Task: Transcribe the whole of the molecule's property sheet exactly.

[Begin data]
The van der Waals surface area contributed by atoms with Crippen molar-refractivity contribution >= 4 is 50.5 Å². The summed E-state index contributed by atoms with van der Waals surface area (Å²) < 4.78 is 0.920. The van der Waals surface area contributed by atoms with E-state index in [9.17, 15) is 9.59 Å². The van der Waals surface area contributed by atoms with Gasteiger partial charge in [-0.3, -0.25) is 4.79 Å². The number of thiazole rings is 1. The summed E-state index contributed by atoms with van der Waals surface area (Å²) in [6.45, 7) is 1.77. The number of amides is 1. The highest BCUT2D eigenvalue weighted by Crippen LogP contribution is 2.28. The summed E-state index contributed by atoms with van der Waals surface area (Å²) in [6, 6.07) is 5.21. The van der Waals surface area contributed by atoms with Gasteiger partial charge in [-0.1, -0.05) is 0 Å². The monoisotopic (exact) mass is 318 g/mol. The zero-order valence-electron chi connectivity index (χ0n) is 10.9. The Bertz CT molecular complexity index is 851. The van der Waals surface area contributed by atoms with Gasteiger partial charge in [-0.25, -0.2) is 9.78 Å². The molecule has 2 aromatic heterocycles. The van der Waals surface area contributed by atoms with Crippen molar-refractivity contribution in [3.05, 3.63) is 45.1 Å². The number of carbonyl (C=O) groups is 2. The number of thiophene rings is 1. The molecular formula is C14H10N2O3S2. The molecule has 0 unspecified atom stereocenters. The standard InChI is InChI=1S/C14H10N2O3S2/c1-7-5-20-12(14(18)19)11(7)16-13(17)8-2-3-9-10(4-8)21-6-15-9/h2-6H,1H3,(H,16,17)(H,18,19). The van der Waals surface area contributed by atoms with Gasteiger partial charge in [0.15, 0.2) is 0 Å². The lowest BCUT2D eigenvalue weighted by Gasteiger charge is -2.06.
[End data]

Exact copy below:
The van der Waals surface area contributed by atoms with Crippen molar-refractivity contribution >= 4 is 50.5 Å². The summed E-state index contributed by atoms with van der Waals surface area (Å²) < 4.78 is 0.920. The van der Waals surface area contributed by atoms with E-state index in [9.17, 15) is 9.59 Å². The van der Waals surface area contributed by atoms with Gasteiger partial charge in [-0.3, -0.25) is 4.79 Å². The number of thiazole rings is 1. The summed E-state index contributed by atoms with van der Waals surface area (Å²) in [6.45, 7) is 1.77. The number of amides is 1. The highest BCUT2D eigenvalue weighted by Crippen LogP contribution is 2.28. The summed E-state index contributed by atoms with van der Waals surface area (Å²) in [6, 6.07) is 5.21. The van der Waals surface area contributed by atoms with Gasteiger partial charge in [-0.1, -0.05) is 0 Å². The monoisotopic (exact) mass is 318 g/mol. The zero-order valence-electron chi connectivity index (χ0n) is 10.9. The Bertz CT molecular complexity index is 851. The van der Waals surface area contributed by atoms with Gasteiger partial charge in [-0.25, -0.2) is 9.78 Å². The molecule has 2 aromatic heterocycles. The van der Waals surface area contributed by atoms with Crippen molar-refractivity contribution in [3.05, 3.63) is 45.1 Å². The number of carbonyl (C=O) groups is 2. The number of thiophene rings is 1. The molecular formula is C14H10N2O3S2. The molecule has 0 unspecified atom stereocenters. The standard InChI is InChI=1S/C14H10N2O3S2/c1-7-5-20-12(14(18)19)11(7)16-13(17)8-2-3-9-10(4-8)21-6-15-9/h2-6H,1H3,(H,16,17)(H,18,19). The van der Waals surface area contributed by atoms with Gasteiger partial charge in [0.15, 0.2) is 0 Å². The lowest BCUT2D eigenvalue weighted by Gasteiger charge is -2.06.